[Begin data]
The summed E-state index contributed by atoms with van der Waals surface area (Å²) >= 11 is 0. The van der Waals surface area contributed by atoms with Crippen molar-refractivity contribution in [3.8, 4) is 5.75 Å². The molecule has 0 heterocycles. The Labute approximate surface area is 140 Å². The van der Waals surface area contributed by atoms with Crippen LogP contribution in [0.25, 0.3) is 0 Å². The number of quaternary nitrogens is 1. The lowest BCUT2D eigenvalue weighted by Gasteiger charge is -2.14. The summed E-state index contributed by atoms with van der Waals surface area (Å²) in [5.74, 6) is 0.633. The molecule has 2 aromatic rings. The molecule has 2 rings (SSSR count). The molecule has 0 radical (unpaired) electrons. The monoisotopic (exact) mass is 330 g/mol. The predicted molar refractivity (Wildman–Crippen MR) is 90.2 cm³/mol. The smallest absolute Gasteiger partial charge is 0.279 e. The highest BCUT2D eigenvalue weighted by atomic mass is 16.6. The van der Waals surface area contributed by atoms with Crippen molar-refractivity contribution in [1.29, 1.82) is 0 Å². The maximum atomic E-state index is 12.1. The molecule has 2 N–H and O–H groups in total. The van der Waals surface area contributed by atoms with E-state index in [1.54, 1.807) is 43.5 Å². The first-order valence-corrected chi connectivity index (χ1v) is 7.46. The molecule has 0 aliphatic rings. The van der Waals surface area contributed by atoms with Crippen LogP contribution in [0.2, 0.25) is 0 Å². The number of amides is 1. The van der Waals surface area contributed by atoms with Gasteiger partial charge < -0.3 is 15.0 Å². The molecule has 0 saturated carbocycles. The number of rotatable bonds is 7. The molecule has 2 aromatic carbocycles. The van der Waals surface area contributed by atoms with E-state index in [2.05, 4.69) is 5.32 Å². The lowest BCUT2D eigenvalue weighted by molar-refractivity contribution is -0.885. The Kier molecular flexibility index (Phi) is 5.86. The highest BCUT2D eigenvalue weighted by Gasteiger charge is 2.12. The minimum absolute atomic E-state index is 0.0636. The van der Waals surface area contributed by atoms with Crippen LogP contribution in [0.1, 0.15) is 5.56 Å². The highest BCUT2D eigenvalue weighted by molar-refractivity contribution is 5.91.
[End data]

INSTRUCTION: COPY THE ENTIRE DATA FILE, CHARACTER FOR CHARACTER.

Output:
The summed E-state index contributed by atoms with van der Waals surface area (Å²) >= 11 is 0. The van der Waals surface area contributed by atoms with Crippen molar-refractivity contribution in [3.8, 4) is 5.75 Å². The molecule has 0 heterocycles. The Labute approximate surface area is 140 Å². The van der Waals surface area contributed by atoms with Crippen LogP contribution in [0.25, 0.3) is 0 Å². The number of quaternary nitrogens is 1. The lowest BCUT2D eigenvalue weighted by Gasteiger charge is -2.14. The summed E-state index contributed by atoms with van der Waals surface area (Å²) in [5.74, 6) is 0.633. The molecule has 2 aromatic rings. The molecule has 2 rings (SSSR count). The molecule has 0 radical (unpaired) electrons. The monoisotopic (exact) mass is 330 g/mol. The predicted molar refractivity (Wildman–Crippen MR) is 90.2 cm³/mol. The smallest absolute Gasteiger partial charge is 0.279 e. The highest BCUT2D eigenvalue weighted by atomic mass is 16.6. The van der Waals surface area contributed by atoms with Crippen molar-refractivity contribution in [1.29, 1.82) is 0 Å². The maximum atomic E-state index is 12.1. The molecule has 2 N–H and O–H groups in total. The van der Waals surface area contributed by atoms with E-state index in [1.54, 1.807) is 43.5 Å². The first-order valence-corrected chi connectivity index (χ1v) is 7.46. The molecule has 0 aliphatic rings. The van der Waals surface area contributed by atoms with Crippen LogP contribution in [0.2, 0.25) is 0 Å². The number of amides is 1. The van der Waals surface area contributed by atoms with Gasteiger partial charge < -0.3 is 15.0 Å². The molecule has 0 saturated carbocycles. The number of rotatable bonds is 7. The molecule has 2 aromatic carbocycles. The van der Waals surface area contributed by atoms with E-state index in [2.05, 4.69) is 5.32 Å². The lowest BCUT2D eigenvalue weighted by molar-refractivity contribution is -0.885. The Kier molecular flexibility index (Phi) is 5.86. The highest BCUT2D eigenvalue weighted by Gasteiger charge is 2.12. The minimum absolute atomic E-state index is 0.0636. The van der Waals surface area contributed by atoms with Crippen LogP contribution in [0.1, 0.15) is 5.56 Å². The highest BCUT2D eigenvalue weighted by molar-refractivity contribution is 5.91.